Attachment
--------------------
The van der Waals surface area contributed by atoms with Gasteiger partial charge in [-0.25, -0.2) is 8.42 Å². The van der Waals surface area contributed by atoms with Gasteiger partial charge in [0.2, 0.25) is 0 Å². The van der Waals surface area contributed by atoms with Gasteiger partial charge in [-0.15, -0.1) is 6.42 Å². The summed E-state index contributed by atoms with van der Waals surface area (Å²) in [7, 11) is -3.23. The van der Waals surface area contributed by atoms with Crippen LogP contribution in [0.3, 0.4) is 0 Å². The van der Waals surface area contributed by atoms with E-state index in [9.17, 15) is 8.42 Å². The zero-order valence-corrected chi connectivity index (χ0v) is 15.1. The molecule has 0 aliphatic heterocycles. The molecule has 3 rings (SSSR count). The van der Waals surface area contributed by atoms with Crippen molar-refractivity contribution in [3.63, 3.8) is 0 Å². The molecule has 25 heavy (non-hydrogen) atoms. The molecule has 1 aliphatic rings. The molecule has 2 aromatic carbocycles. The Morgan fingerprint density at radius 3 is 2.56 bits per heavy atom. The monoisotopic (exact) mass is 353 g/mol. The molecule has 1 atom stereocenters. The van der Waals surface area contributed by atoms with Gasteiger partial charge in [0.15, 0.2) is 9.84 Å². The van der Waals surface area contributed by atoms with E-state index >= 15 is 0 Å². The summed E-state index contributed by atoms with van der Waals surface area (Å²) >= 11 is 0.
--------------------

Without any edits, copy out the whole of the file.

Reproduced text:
The van der Waals surface area contributed by atoms with Gasteiger partial charge in [-0.25, -0.2) is 8.42 Å². The van der Waals surface area contributed by atoms with Gasteiger partial charge in [0.2, 0.25) is 0 Å². The van der Waals surface area contributed by atoms with Gasteiger partial charge in [-0.15, -0.1) is 6.42 Å². The summed E-state index contributed by atoms with van der Waals surface area (Å²) in [7, 11) is -3.23. The van der Waals surface area contributed by atoms with Crippen LogP contribution in [0.3, 0.4) is 0 Å². The van der Waals surface area contributed by atoms with E-state index in [9.17, 15) is 8.42 Å². The zero-order valence-corrected chi connectivity index (χ0v) is 15.1. The molecule has 0 aliphatic heterocycles. The molecule has 3 rings (SSSR count). The van der Waals surface area contributed by atoms with Crippen molar-refractivity contribution in [3.63, 3.8) is 0 Å². The molecule has 25 heavy (non-hydrogen) atoms. The molecule has 1 aliphatic rings. The molecule has 2 aromatic carbocycles. The Morgan fingerprint density at radius 3 is 2.56 bits per heavy atom. The monoisotopic (exact) mass is 353 g/mol. The molecule has 1 atom stereocenters. The van der Waals surface area contributed by atoms with Gasteiger partial charge in [0.15, 0.2) is 9.84 Å². The van der Waals surface area contributed by atoms with E-state index >= 15 is 0 Å². The summed E-state index contributed by atoms with van der Waals surface area (Å²) >= 11 is 0.